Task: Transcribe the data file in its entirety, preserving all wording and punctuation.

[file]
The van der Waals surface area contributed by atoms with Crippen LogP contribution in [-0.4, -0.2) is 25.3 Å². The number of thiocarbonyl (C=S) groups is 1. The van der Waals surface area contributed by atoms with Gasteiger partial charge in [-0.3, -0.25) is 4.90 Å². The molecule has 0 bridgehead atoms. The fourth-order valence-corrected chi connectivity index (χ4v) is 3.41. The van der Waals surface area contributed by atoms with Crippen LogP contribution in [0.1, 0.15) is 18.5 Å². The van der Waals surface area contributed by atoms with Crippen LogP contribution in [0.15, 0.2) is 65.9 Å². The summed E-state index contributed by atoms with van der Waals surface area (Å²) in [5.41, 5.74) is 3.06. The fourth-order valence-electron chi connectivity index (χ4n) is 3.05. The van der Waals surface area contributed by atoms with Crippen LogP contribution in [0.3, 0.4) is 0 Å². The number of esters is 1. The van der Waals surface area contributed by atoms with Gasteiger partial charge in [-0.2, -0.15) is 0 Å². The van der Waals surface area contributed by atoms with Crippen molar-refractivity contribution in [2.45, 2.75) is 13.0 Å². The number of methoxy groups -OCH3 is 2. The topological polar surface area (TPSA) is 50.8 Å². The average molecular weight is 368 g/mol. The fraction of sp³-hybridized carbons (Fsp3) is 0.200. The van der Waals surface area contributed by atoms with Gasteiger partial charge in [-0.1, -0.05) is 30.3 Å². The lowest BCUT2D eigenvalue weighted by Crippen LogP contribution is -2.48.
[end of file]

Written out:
The van der Waals surface area contributed by atoms with Crippen LogP contribution in [-0.4, -0.2) is 25.3 Å². The number of thiocarbonyl (C=S) groups is 1. The van der Waals surface area contributed by atoms with Gasteiger partial charge in [-0.3, -0.25) is 4.90 Å². The molecule has 0 bridgehead atoms. The fourth-order valence-corrected chi connectivity index (χ4v) is 3.41. The van der Waals surface area contributed by atoms with Crippen LogP contribution in [0.1, 0.15) is 18.5 Å². The van der Waals surface area contributed by atoms with Crippen LogP contribution in [0.15, 0.2) is 65.9 Å². The summed E-state index contributed by atoms with van der Waals surface area (Å²) in [5.41, 5.74) is 3.06. The fourth-order valence-electron chi connectivity index (χ4n) is 3.05. The van der Waals surface area contributed by atoms with Crippen LogP contribution in [0.3, 0.4) is 0 Å². The number of esters is 1. The van der Waals surface area contributed by atoms with Gasteiger partial charge in [-0.2, -0.15) is 0 Å². The van der Waals surface area contributed by atoms with Crippen molar-refractivity contribution in [2.45, 2.75) is 13.0 Å². The number of methoxy groups -OCH3 is 2. The topological polar surface area (TPSA) is 50.8 Å². The average molecular weight is 368 g/mol. The fraction of sp³-hybridized carbons (Fsp3) is 0.200. The van der Waals surface area contributed by atoms with Gasteiger partial charge in [-0.1, -0.05) is 30.3 Å². The lowest BCUT2D eigenvalue weighted by Crippen LogP contribution is -2.48.